Some chips have two MEC's, other parts have only one. So far one MEC (up to 32 queues) seems to be more than enough to keep the shader core fully occupied.

            The MEC block has 4 independent threads, referred to as "pipes" in engineering and "ACEs" (Asynchronous Compute Engines) in marketing. One MEC => 4 ACEs, two MECs => 8 ACEs. Each pipe can manage 8 compute queues, or one of the pipes can run HW scheduler microcode which assigns "virtual" queues to queues on the other 3/7 pipes.

            IIRC the upstream radeon and amdgpu drivers expose a small number of compute queues via MEC today. I don't remember if clover OpenCL is using them - tstellar or agd5f would know.

            The GPU scheduler in amdgpu is similar but different - it is software that exposes per-process queues to the rest of the driver and then copies packets from per-process queues to the ME's HW queue in order to actually execute the work. It allows each process to stuff a lot of work into its queue without that process monopolizing the hardware. It also implements dependency logic to avoid having the HW locked up waiting for some other activity (eg an SDMA transfer) to complete when there is work from other processes that could run immediately.

            The GPU scheduler is also a pre-requisite for things like the OpenGL robustness extension, where driver software needs to have a fairly precise understanding of exactly what work is in flight on the GPU so that if a GPU reset is required the driver can minimize the amount of lost work.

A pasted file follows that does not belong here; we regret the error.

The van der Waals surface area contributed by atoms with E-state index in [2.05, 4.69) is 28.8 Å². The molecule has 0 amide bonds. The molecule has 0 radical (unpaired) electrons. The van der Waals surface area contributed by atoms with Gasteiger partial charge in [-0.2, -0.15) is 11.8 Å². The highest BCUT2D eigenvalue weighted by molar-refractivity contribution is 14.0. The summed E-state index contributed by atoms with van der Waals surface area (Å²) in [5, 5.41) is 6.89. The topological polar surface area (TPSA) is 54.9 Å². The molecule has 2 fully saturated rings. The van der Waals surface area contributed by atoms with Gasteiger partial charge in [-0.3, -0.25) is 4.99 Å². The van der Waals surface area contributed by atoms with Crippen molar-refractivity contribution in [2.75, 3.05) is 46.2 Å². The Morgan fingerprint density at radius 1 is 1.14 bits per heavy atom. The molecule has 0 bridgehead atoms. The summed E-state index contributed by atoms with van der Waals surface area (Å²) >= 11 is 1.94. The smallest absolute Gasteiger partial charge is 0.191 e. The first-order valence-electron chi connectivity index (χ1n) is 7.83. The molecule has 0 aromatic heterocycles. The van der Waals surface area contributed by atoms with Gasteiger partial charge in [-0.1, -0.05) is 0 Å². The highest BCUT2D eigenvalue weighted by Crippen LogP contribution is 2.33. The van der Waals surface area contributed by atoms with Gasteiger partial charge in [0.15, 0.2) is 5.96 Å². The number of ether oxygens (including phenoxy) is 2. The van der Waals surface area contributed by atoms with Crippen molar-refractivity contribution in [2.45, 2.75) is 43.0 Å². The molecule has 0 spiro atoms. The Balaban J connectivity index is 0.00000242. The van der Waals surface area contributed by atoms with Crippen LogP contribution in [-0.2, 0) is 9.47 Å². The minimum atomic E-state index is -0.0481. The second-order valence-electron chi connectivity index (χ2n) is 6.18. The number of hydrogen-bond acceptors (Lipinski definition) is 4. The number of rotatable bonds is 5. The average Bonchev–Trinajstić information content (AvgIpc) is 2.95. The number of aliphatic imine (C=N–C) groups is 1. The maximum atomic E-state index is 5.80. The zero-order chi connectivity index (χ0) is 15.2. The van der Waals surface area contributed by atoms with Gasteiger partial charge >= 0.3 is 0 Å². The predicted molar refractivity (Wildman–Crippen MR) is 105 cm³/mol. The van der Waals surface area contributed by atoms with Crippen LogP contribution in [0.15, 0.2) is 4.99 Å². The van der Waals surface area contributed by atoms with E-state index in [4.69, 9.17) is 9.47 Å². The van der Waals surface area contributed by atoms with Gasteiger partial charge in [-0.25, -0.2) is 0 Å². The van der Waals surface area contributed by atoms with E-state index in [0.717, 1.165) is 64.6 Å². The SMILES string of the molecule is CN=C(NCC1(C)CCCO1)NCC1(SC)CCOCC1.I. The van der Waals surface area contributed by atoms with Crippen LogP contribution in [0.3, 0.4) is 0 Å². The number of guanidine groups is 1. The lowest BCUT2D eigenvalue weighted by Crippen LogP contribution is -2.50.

Don't think OpenGL is using the MEC queues yet, but there is some work going on to let OpenCL use them. HSA has used them from day one, and any language running over the HSA stack takes advantage of them automatically. DirectX compute has been used by game developers for a long time, but AFAIK use of OpenGL's corresponding compute features is quite recent.

            We may end up having to implement a SW scheduler for the HSA / Radeon Open Compute stack in order to support things like tight cgroup integration, but so far the HW scheduler in MEC has been very useful.

            Even if we implemented a SW scheduler for the HSA/ROC stack we would still run it over the HWS since HWS takes care of things like Compute Wave Save/Restore (CWSR), ie the ability to preempt shader programs running on the shader core during execution, run shader programs from different queues, then resume the original shader programs later.
            Last edited by bridgman; 12 March 2016, 02:49 PM.

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            • #26
              wow, that was very much detail.

              These marketing infos are confusing, e.g. this presentation from hot chips: http://www.hotchips.org/wp-content/u...i-AMD-GPU2.pdf
              It suggests on slide 14 that there are in fact 4 ACEs as independent hw blocks and also 2 "HWS". The text even states "4 core Async Compute"
              I also didn't find this specific info in the ISA books

              So by "one MEC (up to 32 queues) seems to be more than enough" you mean one MEC would be enough even for Fiji with its 64 CUs?

              Originally posted by bridgman View Post